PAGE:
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What You Need to Know Before Moving to the Cloud: CTO Seth Proctor at NYC Database Month
May 22 2015
Last month, NuoDB’s CTO Seth Proctor was invited to speak at Database Month in New York City, where he delivered a comprehensive presentation on cloud architecture and his views on where it should go.
He began by discussing how the concept of “cloud” has existed for years under different names, whether it be grid computing, horizontal scale, or on-demand computing. Despite its status as a buzzword, cloud computing has brought many architectural issues to our attention, and inspired many businesses and solutions.
Seth began by addressing the increasing demand for flexibility in database architecture and simplicity of operations, and how these desires lead to the adoption of hybrid models. He further explained that key reasons for cloud adoption are benefits such as the ability to handle greater capacity in a more cost-effective fashion and to provide much higher availability with a failure model in mind.
However, there remain challenges to adopting a cloud architecture. One of the constant struggles is that simplification of the programming and operations experiences can lead to either ease of usage or (at the other end of the spectrum) to a frustration of feeling a lack of control over the vast array of resources at hand.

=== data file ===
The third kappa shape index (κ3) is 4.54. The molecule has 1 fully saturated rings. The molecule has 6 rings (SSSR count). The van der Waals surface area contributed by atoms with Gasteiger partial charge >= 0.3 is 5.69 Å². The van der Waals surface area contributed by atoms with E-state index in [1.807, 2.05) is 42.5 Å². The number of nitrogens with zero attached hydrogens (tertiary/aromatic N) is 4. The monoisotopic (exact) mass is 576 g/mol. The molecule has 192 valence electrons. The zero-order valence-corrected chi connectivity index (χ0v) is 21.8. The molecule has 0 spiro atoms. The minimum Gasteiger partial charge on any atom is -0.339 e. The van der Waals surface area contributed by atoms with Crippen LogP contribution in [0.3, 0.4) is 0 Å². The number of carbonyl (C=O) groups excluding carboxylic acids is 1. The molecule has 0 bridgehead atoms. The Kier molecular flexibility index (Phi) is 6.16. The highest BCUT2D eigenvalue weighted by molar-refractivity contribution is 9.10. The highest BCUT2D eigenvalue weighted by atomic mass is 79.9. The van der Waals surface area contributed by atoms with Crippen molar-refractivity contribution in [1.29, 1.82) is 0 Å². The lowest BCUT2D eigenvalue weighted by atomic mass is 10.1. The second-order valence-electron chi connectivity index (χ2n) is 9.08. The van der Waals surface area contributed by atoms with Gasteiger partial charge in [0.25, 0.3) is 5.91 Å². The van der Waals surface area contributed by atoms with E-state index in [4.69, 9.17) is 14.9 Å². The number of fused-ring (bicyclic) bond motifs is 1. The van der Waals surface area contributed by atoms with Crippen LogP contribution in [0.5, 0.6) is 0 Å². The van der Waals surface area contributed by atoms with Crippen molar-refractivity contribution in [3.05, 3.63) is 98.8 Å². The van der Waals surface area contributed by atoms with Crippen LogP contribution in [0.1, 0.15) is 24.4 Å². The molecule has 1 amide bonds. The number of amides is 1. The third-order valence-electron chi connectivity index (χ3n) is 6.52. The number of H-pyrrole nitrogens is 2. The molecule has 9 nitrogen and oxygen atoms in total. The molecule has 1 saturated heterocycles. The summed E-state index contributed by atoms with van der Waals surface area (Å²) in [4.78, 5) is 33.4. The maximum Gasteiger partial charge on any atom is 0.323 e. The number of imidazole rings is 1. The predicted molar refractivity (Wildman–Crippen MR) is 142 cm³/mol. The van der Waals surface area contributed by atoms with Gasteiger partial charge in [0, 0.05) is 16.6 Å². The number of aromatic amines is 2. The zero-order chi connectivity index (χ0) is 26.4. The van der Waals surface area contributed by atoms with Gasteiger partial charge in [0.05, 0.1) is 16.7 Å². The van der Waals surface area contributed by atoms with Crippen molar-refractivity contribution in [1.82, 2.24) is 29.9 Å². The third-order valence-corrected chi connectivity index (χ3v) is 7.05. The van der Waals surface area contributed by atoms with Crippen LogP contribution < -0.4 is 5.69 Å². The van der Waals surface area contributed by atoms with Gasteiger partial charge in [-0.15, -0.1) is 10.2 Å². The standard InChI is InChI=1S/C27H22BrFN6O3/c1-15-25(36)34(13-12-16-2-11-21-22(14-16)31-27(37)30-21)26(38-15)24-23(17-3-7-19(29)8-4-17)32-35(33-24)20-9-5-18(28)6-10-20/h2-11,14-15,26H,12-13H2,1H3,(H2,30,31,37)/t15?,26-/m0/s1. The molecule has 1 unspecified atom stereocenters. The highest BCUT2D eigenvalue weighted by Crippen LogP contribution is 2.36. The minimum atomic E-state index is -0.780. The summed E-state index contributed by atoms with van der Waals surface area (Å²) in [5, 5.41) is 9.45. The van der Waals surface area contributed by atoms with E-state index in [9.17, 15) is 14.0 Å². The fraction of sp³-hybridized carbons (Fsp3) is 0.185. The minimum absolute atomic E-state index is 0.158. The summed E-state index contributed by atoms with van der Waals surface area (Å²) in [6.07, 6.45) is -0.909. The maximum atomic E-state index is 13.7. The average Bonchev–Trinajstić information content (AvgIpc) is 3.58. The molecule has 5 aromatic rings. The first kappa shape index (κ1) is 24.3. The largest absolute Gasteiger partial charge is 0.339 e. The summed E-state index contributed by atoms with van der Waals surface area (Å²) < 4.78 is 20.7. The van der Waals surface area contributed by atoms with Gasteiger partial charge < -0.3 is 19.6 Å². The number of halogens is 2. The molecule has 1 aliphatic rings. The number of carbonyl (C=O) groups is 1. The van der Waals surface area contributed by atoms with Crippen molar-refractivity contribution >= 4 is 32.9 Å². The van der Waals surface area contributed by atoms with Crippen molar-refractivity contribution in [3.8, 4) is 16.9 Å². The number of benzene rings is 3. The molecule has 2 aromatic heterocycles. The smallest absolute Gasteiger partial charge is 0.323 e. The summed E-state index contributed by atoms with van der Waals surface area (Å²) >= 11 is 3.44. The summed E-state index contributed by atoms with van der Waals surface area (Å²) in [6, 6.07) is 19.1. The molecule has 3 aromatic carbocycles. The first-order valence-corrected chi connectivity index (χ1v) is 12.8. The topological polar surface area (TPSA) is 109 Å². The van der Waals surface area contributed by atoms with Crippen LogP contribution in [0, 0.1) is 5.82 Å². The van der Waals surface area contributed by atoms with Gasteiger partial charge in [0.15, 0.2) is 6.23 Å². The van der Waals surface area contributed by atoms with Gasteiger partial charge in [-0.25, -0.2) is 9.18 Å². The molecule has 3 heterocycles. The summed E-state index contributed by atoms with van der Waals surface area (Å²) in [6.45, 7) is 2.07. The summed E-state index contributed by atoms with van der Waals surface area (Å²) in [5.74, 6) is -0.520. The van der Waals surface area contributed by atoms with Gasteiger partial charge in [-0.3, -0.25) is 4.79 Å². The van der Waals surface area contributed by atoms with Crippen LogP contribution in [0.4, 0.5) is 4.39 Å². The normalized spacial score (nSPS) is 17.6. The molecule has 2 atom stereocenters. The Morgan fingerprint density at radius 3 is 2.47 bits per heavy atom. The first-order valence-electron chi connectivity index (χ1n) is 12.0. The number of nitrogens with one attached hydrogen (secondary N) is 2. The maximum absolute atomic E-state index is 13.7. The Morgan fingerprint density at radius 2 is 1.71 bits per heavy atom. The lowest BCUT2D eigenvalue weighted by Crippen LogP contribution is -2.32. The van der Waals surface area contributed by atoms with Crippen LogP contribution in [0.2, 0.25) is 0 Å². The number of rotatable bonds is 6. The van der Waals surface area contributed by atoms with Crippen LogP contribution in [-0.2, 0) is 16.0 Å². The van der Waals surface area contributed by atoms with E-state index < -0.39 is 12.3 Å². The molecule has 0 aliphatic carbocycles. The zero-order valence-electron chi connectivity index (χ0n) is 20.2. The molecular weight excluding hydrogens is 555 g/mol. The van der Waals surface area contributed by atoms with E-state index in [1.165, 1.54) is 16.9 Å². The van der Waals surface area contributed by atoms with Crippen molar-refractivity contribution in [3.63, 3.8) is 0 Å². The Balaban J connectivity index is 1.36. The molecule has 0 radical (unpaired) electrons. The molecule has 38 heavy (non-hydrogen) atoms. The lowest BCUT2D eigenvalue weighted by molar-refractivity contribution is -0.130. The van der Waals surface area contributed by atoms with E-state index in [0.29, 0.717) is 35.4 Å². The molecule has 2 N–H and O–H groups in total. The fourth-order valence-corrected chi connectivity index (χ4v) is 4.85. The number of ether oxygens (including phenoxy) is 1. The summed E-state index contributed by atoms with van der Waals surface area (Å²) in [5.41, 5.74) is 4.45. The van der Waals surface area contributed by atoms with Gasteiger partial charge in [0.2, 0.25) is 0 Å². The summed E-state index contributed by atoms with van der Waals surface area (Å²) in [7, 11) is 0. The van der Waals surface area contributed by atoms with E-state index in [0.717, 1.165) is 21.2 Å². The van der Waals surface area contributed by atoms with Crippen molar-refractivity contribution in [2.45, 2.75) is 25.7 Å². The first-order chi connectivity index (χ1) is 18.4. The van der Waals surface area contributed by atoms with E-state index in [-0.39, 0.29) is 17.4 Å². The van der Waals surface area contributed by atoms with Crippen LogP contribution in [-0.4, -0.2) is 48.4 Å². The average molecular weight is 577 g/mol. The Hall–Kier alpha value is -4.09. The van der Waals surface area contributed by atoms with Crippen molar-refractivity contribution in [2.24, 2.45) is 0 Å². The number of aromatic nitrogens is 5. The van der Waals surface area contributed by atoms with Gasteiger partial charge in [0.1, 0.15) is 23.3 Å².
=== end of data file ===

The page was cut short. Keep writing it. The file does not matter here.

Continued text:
Durable Distributed Cache
Seth continued the discussion by introducing the concept of a “Durable Distributed Cache” (DDC) as a new architecture that is designed to address many of the challenges of moving to the cloud. Built on the belief that modern databases should be memory-centric, this architecture does not assume that all the data has to be in memory all the time, but rather that much of the working set data will resides in memory across distributed caches, and can be accessed from disk if it isn’t available elsewhere. This memory-centric database approach not only delivers in-memory speeds, but also allows for all kinds of optimizations that can only be done in memory and can’t be deployed when you’re focused on IOPS and how quickly you can interact with disks.
An important property that is common among all kinds of cache implementations, whether it be memcache, Varnish, or some other custom cache technology, is that cache should be transient, able to fail--to come and go. Because after all, technological evolution demands that any cache can be populated on-demand as we need more data, and dropped from when we don’t.
The database is the cache, and the cache is the database
The structure of DDC implies that caches should act independently to allow information to be cached in different locations. According to Seth, “caches naturally support hierarchies, and hierarchies are good. Hierarchies inherently take advantage of what’s interesting and what isn’t. They optimize everything that you’re working with at any given time.” The bottom line is, the database architecture should not be about a cache that’s layered on as an afterthought, it should be built at a level where the database is the cache, and the cache is the database.
Watch the full presentation NuoDB CTO Seth Proctor gave at the recent Database Month event, and let us know if his talk gave you valuable insights and answers to common questions you might have around cloud architectures, DDC, and related topics.